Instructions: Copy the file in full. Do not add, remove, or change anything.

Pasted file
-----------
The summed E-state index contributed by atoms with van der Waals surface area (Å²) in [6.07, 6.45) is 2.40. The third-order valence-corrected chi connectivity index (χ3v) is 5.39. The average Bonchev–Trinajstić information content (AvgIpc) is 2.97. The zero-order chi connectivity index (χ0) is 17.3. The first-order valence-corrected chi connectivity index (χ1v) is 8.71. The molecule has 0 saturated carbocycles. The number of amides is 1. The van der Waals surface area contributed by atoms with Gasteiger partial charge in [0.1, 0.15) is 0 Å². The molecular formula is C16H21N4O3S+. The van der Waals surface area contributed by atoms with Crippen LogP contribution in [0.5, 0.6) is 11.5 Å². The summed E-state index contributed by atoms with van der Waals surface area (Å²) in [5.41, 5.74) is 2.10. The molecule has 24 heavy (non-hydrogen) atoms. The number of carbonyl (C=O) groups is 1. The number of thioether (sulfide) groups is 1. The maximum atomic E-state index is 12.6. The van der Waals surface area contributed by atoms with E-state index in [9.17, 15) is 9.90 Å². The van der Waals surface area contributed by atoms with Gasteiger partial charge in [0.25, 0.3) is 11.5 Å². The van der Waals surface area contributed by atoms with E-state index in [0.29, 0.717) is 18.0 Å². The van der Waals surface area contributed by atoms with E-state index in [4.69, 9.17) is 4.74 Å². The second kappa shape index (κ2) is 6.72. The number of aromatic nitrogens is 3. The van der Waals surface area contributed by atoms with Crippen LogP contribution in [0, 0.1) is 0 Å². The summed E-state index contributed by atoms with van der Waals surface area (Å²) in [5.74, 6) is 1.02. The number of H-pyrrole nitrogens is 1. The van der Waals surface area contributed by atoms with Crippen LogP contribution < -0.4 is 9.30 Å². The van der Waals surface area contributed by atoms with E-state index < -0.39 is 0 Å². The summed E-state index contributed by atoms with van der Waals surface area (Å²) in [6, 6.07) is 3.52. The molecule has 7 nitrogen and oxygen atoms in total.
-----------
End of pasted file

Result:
The summed E-state index contributed by atoms with van der Waals surface area (Å²) in [6.07, 6.45) is 2.40. The third-order valence-corrected chi connectivity index (χ3v) is 5.39. The average Bonchev–Trinajstić information content (AvgIpc) is 2.97. The zero-order chi connectivity index (χ0) is 17.3. The first-order valence-corrected chi connectivity index (χ1v) is 8.71. The molecule has 0 saturated carbocycles. The number of amides is 1. The van der Waals surface area contributed by atoms with Gasteiger partial charge in [0.1, 0.15) is 0 Å². The molecular formula is C16H21N4O3S+. The van der Waals surface area contributed by atoms with Crippen LogP contribution in [0.5, 0.6) is 11.5 Å². The summed E-state index contributed by atoms with van der Waals surface area (Å²) in [5.41, 5.74) is 2.10. The molecule has 24 heavy (non-hydrogen) atoms. The number of carbonyl (C=O) groups is 1. The number of thioether (sulfide) groups is 1. The maximum atomic E-state index is 12.6. The van der Waals surface area contributed by atoms with E-state index in [9.17, 15) is 9.90 Å². The van der Waals surface area contributed by atoms with Gasteiger partial charge in [0.25, 0.3) is 11.5 Å². The van der Waals surface area contributed by atoms with E-state index in [0.29, 0.717) is 18.0 Å². The van der Waals surface area contributed by atoms with E-state index in [4.69, 9.17) is 4.74 Å². The second kappa shape index (κ2) is 6.72. The number of aromatic nitrogens is 3. The van der Waals surface area contributed by atoms with Crippen LogP contribution in [0, 0.1) is 0 Å². The summed E-state index contributed by atoms with van der Waals surface area (Å²) in [5.74, 6) is 1.02. The number of H-pyrrole nitrogens is 1. The van der Waals surface area contributed by atoms with Crippen LogP contribution < -0.4 is 9.30 Å². The van der Waals surface area contributed by atoms with E-state index < -0.39 is 0 Å². The summed E-state index contributed by atoms with van der Waals surface area (Å²) in [6, 6.07) is 3.52. The molecule has 7 nitrogen and oxygen atoms in total.